2 Sept 2023

Django Deployment Security: Checking and Fixing Warnings

Deploying a Django application can come with its own set of challenges, one of them being security warnings. The command "python manage.py check --deploy" can be used to check for security warnings in the project.

When running this command, it's important to note that you should be in the root folder of your project. The command will check for various security warnings such as not setting a value for the SECURE_HSTS_SECONDS setting, not setting the SECURE_HSTS_INCLUDE_SUBDOMAINS setting to True, not setting the SECURE_SSL_REDIRECT setting to True, not setting SESSION_COOKIE_SECURE to True and more.

To fix these warnings, open your settings.py file and set the appropriate value for each warning. For example, to fix the warning for not setting a value for the SECURE_HSTS_SECONDS setting, add the following line of code: SECURE_HSTS_SECONDS = 31536000. Similarly, you can set the value of other settings such as SECURE_HSTS_INCLUDE_SUBDOMAINS, SECURE_SSL_REDIRECT, SESSION_COOKIE_SECURE, CSRF_COOKIE_SECURE and more.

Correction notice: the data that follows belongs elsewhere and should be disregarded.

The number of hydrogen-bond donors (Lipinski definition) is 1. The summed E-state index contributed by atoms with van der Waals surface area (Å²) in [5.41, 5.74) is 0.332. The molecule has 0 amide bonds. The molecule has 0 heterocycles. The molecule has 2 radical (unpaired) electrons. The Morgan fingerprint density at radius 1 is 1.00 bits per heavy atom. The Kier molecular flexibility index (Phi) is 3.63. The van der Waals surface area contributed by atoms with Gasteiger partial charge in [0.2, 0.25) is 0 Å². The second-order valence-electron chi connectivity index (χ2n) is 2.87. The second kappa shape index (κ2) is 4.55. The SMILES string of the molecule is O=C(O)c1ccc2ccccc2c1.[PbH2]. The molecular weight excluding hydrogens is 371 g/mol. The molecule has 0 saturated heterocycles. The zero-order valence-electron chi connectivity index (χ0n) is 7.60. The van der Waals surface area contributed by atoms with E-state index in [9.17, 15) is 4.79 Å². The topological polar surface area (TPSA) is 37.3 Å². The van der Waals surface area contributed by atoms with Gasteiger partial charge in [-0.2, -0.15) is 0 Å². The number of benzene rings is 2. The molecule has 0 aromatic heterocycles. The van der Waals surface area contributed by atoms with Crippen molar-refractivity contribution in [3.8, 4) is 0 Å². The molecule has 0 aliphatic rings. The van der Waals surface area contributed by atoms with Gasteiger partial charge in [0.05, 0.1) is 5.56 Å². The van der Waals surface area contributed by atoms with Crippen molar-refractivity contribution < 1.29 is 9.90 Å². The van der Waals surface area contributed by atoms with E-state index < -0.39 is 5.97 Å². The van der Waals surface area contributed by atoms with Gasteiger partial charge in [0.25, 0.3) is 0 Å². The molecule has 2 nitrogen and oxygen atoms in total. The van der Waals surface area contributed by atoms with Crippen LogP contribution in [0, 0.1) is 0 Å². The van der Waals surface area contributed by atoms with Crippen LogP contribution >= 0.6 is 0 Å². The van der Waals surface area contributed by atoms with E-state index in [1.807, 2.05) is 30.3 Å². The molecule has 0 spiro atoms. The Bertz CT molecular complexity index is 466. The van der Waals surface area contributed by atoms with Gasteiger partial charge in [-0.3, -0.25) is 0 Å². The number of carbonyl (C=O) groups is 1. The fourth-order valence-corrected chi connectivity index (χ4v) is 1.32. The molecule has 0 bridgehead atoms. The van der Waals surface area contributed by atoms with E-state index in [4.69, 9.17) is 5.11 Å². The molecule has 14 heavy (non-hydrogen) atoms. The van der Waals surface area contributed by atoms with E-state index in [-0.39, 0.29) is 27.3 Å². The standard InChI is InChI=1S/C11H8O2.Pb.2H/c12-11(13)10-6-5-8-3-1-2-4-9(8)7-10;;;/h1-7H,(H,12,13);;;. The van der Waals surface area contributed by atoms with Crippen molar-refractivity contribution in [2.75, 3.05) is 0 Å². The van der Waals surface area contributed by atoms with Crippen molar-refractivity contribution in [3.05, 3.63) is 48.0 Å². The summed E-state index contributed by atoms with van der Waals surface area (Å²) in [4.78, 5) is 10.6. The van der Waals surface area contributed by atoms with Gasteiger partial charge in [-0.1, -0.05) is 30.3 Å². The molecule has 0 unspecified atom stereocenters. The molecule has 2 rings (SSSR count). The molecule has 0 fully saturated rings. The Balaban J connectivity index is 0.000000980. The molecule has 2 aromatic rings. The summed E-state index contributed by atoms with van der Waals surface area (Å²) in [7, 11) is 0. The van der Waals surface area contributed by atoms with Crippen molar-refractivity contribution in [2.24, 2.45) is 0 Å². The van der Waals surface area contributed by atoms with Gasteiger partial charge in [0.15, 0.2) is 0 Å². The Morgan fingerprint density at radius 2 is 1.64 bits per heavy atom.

It is important to note that DEBUG should be set to False in deployment and ALLOWED_HOSTS must not be empty in deployment.

For your convenience, you can copy the below code, which will help you to fix all the warnings at once.

SECURE_HSTS_SECONDS = 31536000 # One year in seconds
DEBUG = False
ALLOWED_HOSTS = ["www.knowivate.com", "www.example.com"]

It's important to note that the Django documentation is a great resource to refer to when working with security warnings. You can find more information on this topic by visiting the link: https://docs.djangoproject.com/en/3.2/ref/checks/#security

In this blog post, we have discussed the importance of running the "python manage.py check --deploy" command to check for security warnings and how to fix them. By following the steps outlined in this post, you should be able to deploy your Django application with confidence, knowing that it's secure.